So, I conclude that I am NOT a bad guy but one who recognizes the possibility of badness, madness, degradation, and despair. Just as it is within all of us. And it is daring and scary to dive into those waters for the sake of a piece of writing and it is a dangerous journey to come back to stable ground. It creates an understanding of duality. It forces self-examination, which is necessary on both a personal and artistic level. It broadens the scope of character and literary skill.

I choose to go there knowing that I have the strength of will and the love of my wife to get back. I would not be satisfied any other way.

I might switch the pitch!

First of all, thank you to all who commented and provided feedback when I asked “Which Pitch to Pitch?” The overwhelming majority of those comments were to pitch the dark comic Transgressive fiction piece, the one that is probably “unpublishable.”

It appears my passion for this piece emerged while discussing my options. Rather than appearing equal to both, a preference inadvertently showed through.

That’ all right, though, because I was leaning toward it anyway. So, done, right? Hold that thought.

I wanted to have two finished pieces available for this writing conference, didn’t want to put all my literary eggs in one basket, so to speak. I was going to bring both. Weekend Getaways was ostensibly finished, just some cosmetic touches to make the interior with its strange fonts and line spacing stand out and be more appealing. Swansong needed a final edit, some tightening to keep it on track for being a face-paced hard-boiled crime fiction.

As I’m working on Swansong, I’m realizing that I’m really really enjoying it. It started out as a NaNoWriMo piece but had long since passed out of that phase and became defined and developed and, well, tight.

I love both of these children equally. They are stylistically different, deal with different themes, have a somewhat different voice, and show drastically different influences.

Yes, I’m bringing both to the writing conference. But I may make a switch on which pitch to pitch.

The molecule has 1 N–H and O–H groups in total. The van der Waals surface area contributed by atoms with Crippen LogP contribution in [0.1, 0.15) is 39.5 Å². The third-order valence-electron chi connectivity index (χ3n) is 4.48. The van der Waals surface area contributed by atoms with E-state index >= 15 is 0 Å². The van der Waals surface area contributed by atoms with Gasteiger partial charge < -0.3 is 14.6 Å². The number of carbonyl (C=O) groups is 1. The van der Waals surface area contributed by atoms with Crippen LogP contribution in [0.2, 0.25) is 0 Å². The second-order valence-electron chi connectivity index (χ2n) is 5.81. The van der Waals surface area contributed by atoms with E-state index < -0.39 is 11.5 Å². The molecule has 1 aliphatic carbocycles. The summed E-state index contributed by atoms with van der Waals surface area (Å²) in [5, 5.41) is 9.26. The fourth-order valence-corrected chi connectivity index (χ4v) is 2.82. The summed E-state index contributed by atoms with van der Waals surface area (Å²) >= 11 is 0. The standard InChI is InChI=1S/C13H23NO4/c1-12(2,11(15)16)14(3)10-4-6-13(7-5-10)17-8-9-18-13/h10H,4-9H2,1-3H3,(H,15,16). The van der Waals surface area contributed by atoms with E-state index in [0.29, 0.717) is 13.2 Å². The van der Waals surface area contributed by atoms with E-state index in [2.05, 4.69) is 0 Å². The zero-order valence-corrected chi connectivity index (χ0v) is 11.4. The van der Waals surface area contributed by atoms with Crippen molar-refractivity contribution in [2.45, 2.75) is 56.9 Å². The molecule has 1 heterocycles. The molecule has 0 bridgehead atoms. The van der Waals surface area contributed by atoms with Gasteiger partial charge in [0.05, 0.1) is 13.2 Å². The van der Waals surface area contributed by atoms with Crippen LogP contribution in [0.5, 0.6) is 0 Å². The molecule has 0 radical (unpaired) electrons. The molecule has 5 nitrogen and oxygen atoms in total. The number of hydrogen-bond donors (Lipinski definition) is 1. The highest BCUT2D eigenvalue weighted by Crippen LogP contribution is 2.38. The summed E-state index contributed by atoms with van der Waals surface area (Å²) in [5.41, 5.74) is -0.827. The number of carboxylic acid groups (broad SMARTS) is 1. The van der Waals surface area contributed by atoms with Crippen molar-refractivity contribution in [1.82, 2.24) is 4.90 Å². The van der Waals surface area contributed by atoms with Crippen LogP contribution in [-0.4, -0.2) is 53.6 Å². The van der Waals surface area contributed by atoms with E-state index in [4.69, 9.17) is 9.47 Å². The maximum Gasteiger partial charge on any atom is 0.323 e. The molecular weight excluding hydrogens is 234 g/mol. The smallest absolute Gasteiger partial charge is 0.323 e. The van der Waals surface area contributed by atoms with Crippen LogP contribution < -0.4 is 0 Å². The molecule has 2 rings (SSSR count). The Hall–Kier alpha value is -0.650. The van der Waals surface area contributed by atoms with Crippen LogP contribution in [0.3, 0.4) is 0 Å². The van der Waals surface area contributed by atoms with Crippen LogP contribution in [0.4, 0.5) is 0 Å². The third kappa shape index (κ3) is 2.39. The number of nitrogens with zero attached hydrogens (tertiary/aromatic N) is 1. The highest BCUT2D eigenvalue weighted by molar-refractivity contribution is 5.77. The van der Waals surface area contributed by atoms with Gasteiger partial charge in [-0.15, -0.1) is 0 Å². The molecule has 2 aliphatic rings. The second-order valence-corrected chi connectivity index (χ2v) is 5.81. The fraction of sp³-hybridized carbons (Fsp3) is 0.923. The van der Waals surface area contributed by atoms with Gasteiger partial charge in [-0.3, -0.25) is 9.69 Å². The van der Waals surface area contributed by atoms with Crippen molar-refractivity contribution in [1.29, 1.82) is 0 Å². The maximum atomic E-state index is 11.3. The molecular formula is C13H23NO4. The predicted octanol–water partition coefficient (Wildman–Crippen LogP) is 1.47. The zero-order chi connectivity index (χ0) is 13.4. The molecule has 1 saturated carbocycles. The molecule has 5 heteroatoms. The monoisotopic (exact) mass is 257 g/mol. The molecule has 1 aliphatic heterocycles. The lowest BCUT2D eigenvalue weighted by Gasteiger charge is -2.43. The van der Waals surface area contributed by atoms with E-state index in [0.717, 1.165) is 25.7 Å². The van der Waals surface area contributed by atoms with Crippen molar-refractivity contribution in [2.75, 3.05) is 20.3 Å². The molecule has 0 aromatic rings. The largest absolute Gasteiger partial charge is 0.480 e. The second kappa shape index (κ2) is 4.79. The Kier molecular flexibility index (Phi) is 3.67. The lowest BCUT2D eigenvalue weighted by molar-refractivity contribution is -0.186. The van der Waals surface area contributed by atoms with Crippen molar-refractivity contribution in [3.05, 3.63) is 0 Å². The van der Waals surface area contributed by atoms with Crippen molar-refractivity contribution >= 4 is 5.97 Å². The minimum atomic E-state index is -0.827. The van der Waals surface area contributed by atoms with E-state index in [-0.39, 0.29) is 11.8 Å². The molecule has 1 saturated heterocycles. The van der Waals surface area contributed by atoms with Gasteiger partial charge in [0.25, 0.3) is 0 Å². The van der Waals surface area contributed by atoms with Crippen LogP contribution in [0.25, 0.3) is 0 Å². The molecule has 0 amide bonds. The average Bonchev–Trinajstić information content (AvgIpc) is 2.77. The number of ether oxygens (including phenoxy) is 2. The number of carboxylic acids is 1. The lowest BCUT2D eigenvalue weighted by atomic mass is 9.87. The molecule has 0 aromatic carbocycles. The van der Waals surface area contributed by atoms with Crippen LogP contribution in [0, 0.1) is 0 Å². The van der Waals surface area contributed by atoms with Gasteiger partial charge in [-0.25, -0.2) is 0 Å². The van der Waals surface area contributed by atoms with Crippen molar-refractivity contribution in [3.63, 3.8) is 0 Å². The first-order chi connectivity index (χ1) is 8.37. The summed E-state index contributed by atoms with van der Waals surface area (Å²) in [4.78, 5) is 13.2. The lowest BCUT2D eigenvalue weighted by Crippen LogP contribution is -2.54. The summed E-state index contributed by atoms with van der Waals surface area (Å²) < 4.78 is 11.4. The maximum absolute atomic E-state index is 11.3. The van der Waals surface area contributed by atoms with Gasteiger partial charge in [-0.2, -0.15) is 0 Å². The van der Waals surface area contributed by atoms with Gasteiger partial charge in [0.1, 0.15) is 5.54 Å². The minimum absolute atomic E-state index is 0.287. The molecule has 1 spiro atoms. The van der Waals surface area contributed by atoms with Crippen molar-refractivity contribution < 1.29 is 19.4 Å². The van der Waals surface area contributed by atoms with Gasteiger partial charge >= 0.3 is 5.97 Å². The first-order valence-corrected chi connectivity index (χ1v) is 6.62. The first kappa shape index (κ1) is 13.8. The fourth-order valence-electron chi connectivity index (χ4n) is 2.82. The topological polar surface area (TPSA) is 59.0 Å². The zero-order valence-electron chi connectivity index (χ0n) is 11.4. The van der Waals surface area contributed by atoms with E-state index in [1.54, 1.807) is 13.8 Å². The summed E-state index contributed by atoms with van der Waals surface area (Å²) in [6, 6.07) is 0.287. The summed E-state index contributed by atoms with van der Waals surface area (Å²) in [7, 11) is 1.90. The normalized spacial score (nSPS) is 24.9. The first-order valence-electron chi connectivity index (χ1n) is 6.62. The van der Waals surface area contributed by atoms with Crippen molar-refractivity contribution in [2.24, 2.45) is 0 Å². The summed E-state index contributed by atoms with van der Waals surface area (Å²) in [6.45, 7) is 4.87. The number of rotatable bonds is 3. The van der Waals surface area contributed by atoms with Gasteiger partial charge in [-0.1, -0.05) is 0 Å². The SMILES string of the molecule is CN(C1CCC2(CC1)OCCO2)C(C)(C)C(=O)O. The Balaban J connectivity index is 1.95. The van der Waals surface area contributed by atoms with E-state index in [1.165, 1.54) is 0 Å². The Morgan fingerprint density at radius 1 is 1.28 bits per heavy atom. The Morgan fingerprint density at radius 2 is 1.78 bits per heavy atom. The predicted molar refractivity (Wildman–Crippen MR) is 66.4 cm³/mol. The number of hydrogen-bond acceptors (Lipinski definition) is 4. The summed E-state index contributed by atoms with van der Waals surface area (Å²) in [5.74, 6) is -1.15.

Hidden Treasures

I talk to other writers and read other writer’s blogs about writing and revision/editing. Everyone seems to say that writing your first draft is the easy part and that editing is where the real work starts. I do not disagree. My police procedural, The .9 mm Solution, is being completely restructured while my dark comic Transgressive fiction, Weekend Getaways, or Adventures in Contract Killing, is getting expanded into even weirder extremes.

It is tedious and detailed work. It requires an almost re-thinking of the project, attempting to separate yourself from the original impulse that caused you to start writing the piece while at the same time not lose the spark of that impulse. Frustration can lead to satisfaction.

What I am finding as I delve into each of these disparate pieces is that there are hidden treasures, sections of description, turns of phrase, foreshadowing, interesting characters or locations. I am finding aspects of my writing that were not there five years ago, much less in my formative years. Experience in life and practice of craft do yield positive results.

Yes, the actual work of editing and revision is still fraught with fright and requires the ultimate in patience and concentration. But if we look in closer, avoid for a moment “The Bigger Picture”, those hidden treasures are our rewards and the signposts toward the completion of our work.